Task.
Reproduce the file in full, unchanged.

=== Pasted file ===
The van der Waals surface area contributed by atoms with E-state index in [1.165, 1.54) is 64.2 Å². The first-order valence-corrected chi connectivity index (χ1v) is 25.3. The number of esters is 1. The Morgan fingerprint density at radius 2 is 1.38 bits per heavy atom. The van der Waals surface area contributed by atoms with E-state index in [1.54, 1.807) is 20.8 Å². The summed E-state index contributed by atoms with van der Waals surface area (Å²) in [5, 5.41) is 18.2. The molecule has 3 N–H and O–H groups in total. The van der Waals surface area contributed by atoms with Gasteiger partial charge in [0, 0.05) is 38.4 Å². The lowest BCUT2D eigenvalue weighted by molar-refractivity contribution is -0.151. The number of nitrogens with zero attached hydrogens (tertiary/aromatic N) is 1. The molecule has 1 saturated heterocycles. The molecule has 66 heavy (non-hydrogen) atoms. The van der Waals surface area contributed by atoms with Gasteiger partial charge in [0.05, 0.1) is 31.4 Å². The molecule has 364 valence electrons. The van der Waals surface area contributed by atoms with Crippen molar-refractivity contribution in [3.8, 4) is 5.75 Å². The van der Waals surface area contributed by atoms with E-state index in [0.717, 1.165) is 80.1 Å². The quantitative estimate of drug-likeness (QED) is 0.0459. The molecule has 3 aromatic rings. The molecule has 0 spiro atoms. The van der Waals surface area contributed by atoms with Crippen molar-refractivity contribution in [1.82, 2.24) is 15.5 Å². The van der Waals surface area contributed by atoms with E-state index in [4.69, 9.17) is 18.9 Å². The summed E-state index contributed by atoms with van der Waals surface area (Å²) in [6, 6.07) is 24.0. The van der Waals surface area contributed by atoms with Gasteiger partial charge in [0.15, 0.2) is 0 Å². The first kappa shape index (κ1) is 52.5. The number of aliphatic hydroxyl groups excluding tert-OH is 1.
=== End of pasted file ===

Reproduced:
The van der Waals surface area contributed by atoms with E-state index in [1.165, 1.54) is 64.2 Å². The first-order valence-corrected chi connectivity index (χ1v) is 25.3. The number of esters is 1. The Morgan fingerprint density at radius 2 is 1.38 bits per heavy atom. The van der Waals surface area contributed by atoms with E-state index in [1.54, 1.807) is 20.8 Å². The summed E-state index contributed by atoms with van der Waals surface area (Å²) in [5, 5.41) is 18.2. The molecule has 3 N–H and O–H groups in total. The van der Waals surface area contributed by atoms with Gasteiger partial charge in [0, 0.05) is 38.4 Å². The lowest BCUT2D eigenvalue weighted by molar-refractivity contribution is -0.151. The number of nitrogens with zero attached hydrogens (tertiary/aromatic N) is 1. The molecule has 1 saturated heterocycles. The molecule has 66 heavy (non-hydrogen) atoms. The van der Waals surface area contributed by atoms with Gasteiger partial charge in [0.05, 0.1) is 31.4 Å². The molecule has 364 valence electrons. The van der Waals surface area contributed by atoms with Crippen molar-refractivity contribution in [3.8, 4) is 5.75 Å². The van der Waals surface area contributed by atoms with E-state index in [0.717, 1.165) is 80.1 Å². The quantitative estimate of drug-likeness (QED) is 0.0459. The molecule has 3 aromatic rings. The molecule has 0 spiro atoms. The van der Waals surface area contributed by atoms with Crippen molar-refractivity contribution in [1.82, 2.24) is 15.5 Å². The van der Waals surface area contributed by atoms with E-state index in [4.69, 9.17) is 18.9 Å². The summed E-state index contributed by atoms with van der Waals surface area (Å²) in [6, 6.07) is 24.0. The van der Waals surface area contributed by atoms with Gasteiger partial charge in [0.15, 0.2) is 0 Å². The first kappa shape index (κ1) is 52.5. The number of aliphatic hydroxyl groups excluding tert-OH is 1.